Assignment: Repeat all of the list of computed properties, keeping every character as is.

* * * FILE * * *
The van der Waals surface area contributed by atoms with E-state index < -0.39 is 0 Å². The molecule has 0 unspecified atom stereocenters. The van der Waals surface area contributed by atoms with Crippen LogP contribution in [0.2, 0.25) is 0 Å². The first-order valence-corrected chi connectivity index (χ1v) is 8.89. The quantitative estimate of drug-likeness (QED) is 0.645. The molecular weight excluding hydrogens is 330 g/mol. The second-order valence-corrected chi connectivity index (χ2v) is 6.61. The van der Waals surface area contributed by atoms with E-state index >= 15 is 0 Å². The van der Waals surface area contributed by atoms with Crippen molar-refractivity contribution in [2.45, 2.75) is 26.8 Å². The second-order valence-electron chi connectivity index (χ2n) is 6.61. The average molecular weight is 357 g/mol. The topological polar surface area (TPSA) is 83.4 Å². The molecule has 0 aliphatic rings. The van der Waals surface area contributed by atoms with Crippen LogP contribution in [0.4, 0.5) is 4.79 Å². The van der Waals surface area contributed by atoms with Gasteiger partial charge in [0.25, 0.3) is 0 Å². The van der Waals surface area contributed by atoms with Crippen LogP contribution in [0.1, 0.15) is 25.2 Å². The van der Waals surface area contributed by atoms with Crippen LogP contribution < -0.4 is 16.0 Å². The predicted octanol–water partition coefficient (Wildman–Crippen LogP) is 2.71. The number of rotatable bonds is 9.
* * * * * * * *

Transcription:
The van der Waals surface area contributed by atoms with E-state index < -0.39 is 0 Å². The molecule has 0 unspecified atom stereocenters. The van der Waals surface area contributed by atoms with Crippen LogP contribution in [0.2, 0.25) is 0 Å². The first-order valence-corrected chi connectivity index (χ1v) is 8.89. The quantitative estimate of drug-likeness (QED) is 0.645. The molecular weight excluding hydrogens is 330 g/mol. The second-order valence-corrected chi connectivity index (χ2v) is 6.61. The van der Waals surface area contributed by atoms with E-state index >= 15 is 0 Å². The van der Waals surface area contributed by atoms with Crippen molar-refractivity contribution in [2.45, 2.75) is 26.8 Å². The second-order valence-electron chi connectivity index (χ2n) is 6.61. The average molecular weight is 357 g/mol. The topological polar surface area (TPSA) is 83.4 Å². The molecule has 0 aliphatic rings. The van der Waals surface area contributed by atoms with Crippen LogP contribution in [0.4, 0.5) is 4.79 Å². The van der Waals surface area contributed by atoms with Gasteiger partial charge in [0.25, 0.3) is 0 Å². The van der Waals surface area contributed by atoms with Crippen LogP contribution in [0.1, 0.15) is 25.2 Å². The van der Waals surface area contributed by atoms with Crippen LogP contribution < -0.4 is 16.0 Å². The predicted octanol–water partition coefficient (Wildman–Crippen LogP) is 2.71. The number of rotatable bonds is 9.